It sounds dodgy to me. You should get it checked out by a professional to be on the safe side.
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It really sounds that the house wiring is at fault and, like others said, get a professional to have the entire house wiring route check up before it is too late to regret.
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thaks foir the feedback
i've lived in the house for 10 years. about 2 years ago the wiring circuits were routinely inspected and i have a safety certificate.
The question is
CAN I SHIELD SPEAKER CABLES FROM ELECTRICAL INTERFERENCE and
WOULD THAT SHIELDING ACTUALLY DO ANYTHING BENEFICIAL.
There should be absolutely no need to shield any cable if it has been proberly constructed.
However,from reading this post, it does appear you have a much more serious problem to be addressed first.
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WOULD SHIELDING ACTUALLY DO ANYTHING BENEFICIAL.
GET YOUR ELECTRICS CHECKED OUT AND STOP OBSESSING ABOUT YOUR SPEAKER WIRES!!
CAN I SHIELD SPEAKER CABLES FROM ELECTRICAL INTERFERENCE
Most radio frequency electromagnetic shields work by placing an a barrier of conductivce material between the object that you want to shield and the electromagnetic field that you're trying to shield it from.
It is possible to bodge an RF shield yourself but I'd advise against it. If you want to use screened cables you should buy some new cables that are properly screened such as these: http://www.superfi.co.uk/p-2665-chord-carnival-silver-screen-speaker-cab...
A screened cable will reduce the amount of RF interference that the analogue signal picks up.
I doubt that a shielded cable would help your problem though. I don't know what's tripping your mains trip switch but it doesn't sound like something that would be caused by RF interference. It does sound like it could be potentially dangerous though and you should get a professional to check it out.
Yes you could although it wouldn't be easy but I can't imagine it would do anything beneficial. As others have suggested it sounds like you have something much more serious going on that you need to have checked by a qualified electrician.
PS IMO your problems are much more likely to be being caused by a fault in your speaker wiring.
See his original post. He has already changed out speaker cables, so unless both cables have the same fault, it is not them that's the problem
It could be if he is wiring them incorrectly! Cross connecting or connecting in serial for example. We've seen a number of posts to this forum where people clearly don't know how to wire speakers correctly. You can change the wire as many times as you like it won't correct incorrect wiring.
You can do it, but there isn't any benefit.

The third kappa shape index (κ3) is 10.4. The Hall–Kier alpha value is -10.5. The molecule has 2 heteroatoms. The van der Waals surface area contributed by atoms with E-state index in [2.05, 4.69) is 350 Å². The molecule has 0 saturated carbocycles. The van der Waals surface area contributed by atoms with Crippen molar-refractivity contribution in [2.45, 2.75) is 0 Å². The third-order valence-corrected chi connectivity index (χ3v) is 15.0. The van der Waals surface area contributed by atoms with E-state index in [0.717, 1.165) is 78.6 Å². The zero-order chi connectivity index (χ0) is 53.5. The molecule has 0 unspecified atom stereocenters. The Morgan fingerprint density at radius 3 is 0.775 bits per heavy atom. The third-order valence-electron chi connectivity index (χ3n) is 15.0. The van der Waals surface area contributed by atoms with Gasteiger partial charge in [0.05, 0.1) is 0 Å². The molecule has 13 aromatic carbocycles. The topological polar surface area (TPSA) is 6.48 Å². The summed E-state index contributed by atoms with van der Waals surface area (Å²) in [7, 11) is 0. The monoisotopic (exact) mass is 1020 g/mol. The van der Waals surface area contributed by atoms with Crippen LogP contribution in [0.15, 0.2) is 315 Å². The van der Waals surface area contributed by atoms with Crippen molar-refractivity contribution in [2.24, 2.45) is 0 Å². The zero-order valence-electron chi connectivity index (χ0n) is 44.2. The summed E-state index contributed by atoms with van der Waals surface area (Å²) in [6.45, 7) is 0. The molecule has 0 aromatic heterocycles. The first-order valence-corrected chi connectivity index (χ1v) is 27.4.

thanks guys - it is appreciated
I am trying once again to power it all froma different circuit in the house.
I will get a sparky in.
follow on question
1. What is the sparky actually checking for? As I said I already have a basic certificate which shows there are no shorts and everything wired correctly on the house's various circuits.
2. The speaker cables and amp are centimetres away from the MAIN HOUSE FUSE BOX (modern) and presumably the mains power going into that - can that create any interference that may be the problem?
remember the power amp or a repalcement connected to no source with any of 2 correctly wired speaker cable sets with a set of correct resistance resistance or a nother pair of speakers can replicate the prob so it CANNOT be the equipemnt. it must either be main related or related to the proximity of the equipment to something
just wait for the sparky to come round and show him what happens with the amp and let him take it from there.
another thought crossed my mind
i've run an extension cable from a different ruing main...still does it.
it only happens occasionally and is not repeatable...prob when the sparky comes (luckily i know one who lives 4 doors away!!)
one thought tho. i run a Pc and pre and power amp and dac all from the same socket on an extension lead. might that be a prob eg could it be the PC doing something that causes it to need more power that causes the amp to lose power???? i have them all on an extension lead as the extension lead has some sort of circuit breaker and filtering in it before you say i'm mad!!
i'm going to try putting the power amp into a socket of its own
Sounds like you are overloading that ext. lead. You may be better to get the sparky to put in a new socket, no switches, just for the hifi.
Sorry if a slight highjack? Speaker and mains shouldn't run alongside but surely they usually will. Mine do! Is there any point in shielding in this circumstance?
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